We had another long day of surgeries here in Nagamangala.  In total we had 15 successful surgeries. Yesterday I spent a good portion of the morning playing with the kids just before they were taken into the Operating Room.  The waiting room is always full of mixed emotions: hope, fear, sadness, joy, guilt, and confusion are just some of the expressions I have seen the faces of those waiting for surgery.  It is difficult to watch the kids as they separate from their parents.  Some immediately start crying and have to be pried from their mother’s arms while others put on a brave face and valiantly walk back with the doctors to the operating room (clutching their handmade quilt that is wrapped around them). The amount of courage these children have astounds me. 

It is also difficult to watch the parents after their child has been taken back into the operating room.  In general this culture seems to be very unemotional especially in front of strangers, but once their child is in the OR they tend to break down and start crying, even the fathers.  That is when I can start to feel the lump in my throat.  I usually give the parents a hug and tell them their baby will be ok. They seem to really appreciate it because as I walk through the halls of the hospital I am constantly stopped by the parents who can't stop giving me hugs or shaking my hand (giving thanks), as if I actually had something to do with their child getting better.

And on that note I am happy to report that we are local celebrities here!  Walking through the halls of the hospitals we are constantly followed by crowds of people. The first few days of our mission the people here just stared intensely at us but now as we walk around we’re stopped by people saying hello or giving us a big smile or hug in appreciation.  Some parents even practically throw their baby into our arms.

 There are three different places where they keep the patients at this hospital.

 1.  The Patient Ward – where they have over 100 families staying, waiting for their turn to have surgery.

 2.   The Pre-Op Ward – where patients and their families stay the day of their surgery and wait, typically they have about 15 families in there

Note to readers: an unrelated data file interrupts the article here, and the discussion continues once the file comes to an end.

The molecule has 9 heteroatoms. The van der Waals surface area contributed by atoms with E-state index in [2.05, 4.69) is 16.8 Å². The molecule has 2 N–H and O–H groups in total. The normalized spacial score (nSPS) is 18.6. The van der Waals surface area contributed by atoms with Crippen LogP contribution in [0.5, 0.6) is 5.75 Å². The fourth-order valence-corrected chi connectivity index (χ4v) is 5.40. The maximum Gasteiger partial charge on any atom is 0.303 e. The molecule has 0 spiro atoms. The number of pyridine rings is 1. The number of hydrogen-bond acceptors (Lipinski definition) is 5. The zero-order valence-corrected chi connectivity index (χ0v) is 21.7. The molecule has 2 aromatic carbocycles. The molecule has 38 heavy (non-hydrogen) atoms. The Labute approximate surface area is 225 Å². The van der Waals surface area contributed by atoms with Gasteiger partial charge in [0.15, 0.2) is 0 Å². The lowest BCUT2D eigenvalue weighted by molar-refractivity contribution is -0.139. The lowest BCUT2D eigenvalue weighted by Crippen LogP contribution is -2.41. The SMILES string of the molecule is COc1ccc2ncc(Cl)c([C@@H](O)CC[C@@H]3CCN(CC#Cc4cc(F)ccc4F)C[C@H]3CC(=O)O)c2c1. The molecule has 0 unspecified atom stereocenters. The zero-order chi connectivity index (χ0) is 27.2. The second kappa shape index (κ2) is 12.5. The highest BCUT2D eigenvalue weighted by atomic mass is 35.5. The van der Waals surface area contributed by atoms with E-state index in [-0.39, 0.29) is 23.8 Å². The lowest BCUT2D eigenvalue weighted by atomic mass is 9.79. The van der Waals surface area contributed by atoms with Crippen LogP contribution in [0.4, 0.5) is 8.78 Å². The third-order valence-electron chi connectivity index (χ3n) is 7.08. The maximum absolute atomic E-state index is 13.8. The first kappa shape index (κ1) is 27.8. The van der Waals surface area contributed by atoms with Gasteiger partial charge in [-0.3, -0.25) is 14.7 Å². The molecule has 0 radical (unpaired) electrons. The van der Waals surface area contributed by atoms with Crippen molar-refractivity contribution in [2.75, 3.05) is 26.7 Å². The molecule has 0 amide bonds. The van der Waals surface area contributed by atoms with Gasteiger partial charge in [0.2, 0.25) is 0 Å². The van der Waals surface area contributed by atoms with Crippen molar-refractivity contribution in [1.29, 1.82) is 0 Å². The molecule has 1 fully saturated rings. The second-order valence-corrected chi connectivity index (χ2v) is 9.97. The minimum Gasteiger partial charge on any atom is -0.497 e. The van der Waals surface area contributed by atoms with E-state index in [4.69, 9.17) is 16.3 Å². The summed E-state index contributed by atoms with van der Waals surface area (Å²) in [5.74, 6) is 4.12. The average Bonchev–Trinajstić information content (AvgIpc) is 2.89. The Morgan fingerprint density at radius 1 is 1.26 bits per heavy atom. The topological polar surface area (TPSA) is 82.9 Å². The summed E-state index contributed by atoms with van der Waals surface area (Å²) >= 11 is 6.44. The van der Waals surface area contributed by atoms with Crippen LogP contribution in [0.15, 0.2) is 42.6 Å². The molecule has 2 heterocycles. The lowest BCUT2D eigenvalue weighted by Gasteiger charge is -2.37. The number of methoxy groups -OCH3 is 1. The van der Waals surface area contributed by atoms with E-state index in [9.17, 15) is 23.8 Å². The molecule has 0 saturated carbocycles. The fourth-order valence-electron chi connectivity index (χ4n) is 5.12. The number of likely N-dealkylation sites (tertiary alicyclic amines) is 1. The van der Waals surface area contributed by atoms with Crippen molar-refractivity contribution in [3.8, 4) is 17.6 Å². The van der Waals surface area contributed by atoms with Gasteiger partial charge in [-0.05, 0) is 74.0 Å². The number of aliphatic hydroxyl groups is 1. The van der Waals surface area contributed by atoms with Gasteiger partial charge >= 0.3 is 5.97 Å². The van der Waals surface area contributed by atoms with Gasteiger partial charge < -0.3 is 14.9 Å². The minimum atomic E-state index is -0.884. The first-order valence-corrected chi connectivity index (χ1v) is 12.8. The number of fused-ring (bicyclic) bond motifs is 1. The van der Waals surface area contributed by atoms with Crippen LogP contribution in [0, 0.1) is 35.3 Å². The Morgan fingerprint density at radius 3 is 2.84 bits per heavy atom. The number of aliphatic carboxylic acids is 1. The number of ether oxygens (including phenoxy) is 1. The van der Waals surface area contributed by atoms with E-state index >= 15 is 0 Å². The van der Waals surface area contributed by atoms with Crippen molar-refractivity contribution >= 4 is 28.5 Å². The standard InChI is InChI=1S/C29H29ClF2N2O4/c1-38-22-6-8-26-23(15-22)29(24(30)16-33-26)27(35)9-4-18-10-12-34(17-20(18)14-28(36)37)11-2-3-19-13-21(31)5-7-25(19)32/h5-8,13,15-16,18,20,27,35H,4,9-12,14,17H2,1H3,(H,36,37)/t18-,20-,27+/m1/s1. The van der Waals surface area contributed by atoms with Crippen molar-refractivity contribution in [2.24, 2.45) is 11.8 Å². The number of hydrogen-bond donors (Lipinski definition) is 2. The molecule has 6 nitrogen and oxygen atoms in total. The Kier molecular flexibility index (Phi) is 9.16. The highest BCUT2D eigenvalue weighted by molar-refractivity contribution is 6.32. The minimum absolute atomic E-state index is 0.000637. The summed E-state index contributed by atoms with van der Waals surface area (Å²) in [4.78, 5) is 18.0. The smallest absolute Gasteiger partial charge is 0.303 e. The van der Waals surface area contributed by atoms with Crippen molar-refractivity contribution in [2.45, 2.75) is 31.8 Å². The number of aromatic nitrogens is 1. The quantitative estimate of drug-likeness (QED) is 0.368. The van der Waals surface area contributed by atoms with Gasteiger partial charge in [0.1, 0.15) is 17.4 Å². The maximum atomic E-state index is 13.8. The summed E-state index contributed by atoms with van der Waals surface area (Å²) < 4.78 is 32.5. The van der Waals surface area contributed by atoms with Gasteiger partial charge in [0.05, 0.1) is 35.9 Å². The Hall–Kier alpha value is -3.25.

3.   The Post-Op Ward – where about 30 patients and their families stay for a few days after their surgery.  Currently, we don't have enough beds there so once a patient is strong enough we start sending them back to the Patient Ward.

The Patient Ward is a hard place to visit.  First off, because of the smell … with 100+ families staying in there you can only imagine what it smells like.  Twice a day the hospital provides the families with food.  They wheel in big tubs of rice and some sort of soup and set it up in the middle of the floor.  The families race over to the buckets to scoop up the food before it is all gone.  The young children do not wear diapers so when they go the bathroom it just falls all over the floor or on the parent that is holding them or the bed they are sitting on.  Plus, a lot of people in there are sick.

But what makes the Patient Ward particularly difficult to visit is the desperation you see in the eyes of the people there.  Every patient has been given a number.  Each night some members of our team walk around the Patient Ward letting 15 patients know they were selected for surgery the next day.  We walk up and down the ward, row after row.  As we get closer to a bunk you see the patient’s eyes start to light up thinking we have chosen them for surgery.  As we pass by them you can see the hope start to fade from their eyes.  All I tell myself as I walk through the ward is that hopefully they will be one of the ones selected for surgery tomorrow.

Today, I was asked to go to the ward to identify patients.  Amazingly it was one of the best times I have had since I’ve been here.  I brought my camera with me so I could take pictures of the ward.  We just happened to be in the ward as they brought out one of their daily meals.  So I was able to capture some of the frenzy on my camera.  We walked around to each bed identifying the patients and they all started to ask if I would take their picture.  Once I took it I would flip my camera around and show it to them.  They would have the biggest smiles on their faces and pretty soon I was swarmed with people wanting their picture too. Everyone wanted to see their baby, child, or even themselves on the camera. Then they started asking that I take the pictures with them.  So I had to get my roommate Barbara to take the pictures.  They were walking me all over the ward having me show the pictures to their families.  It was an amazing experience!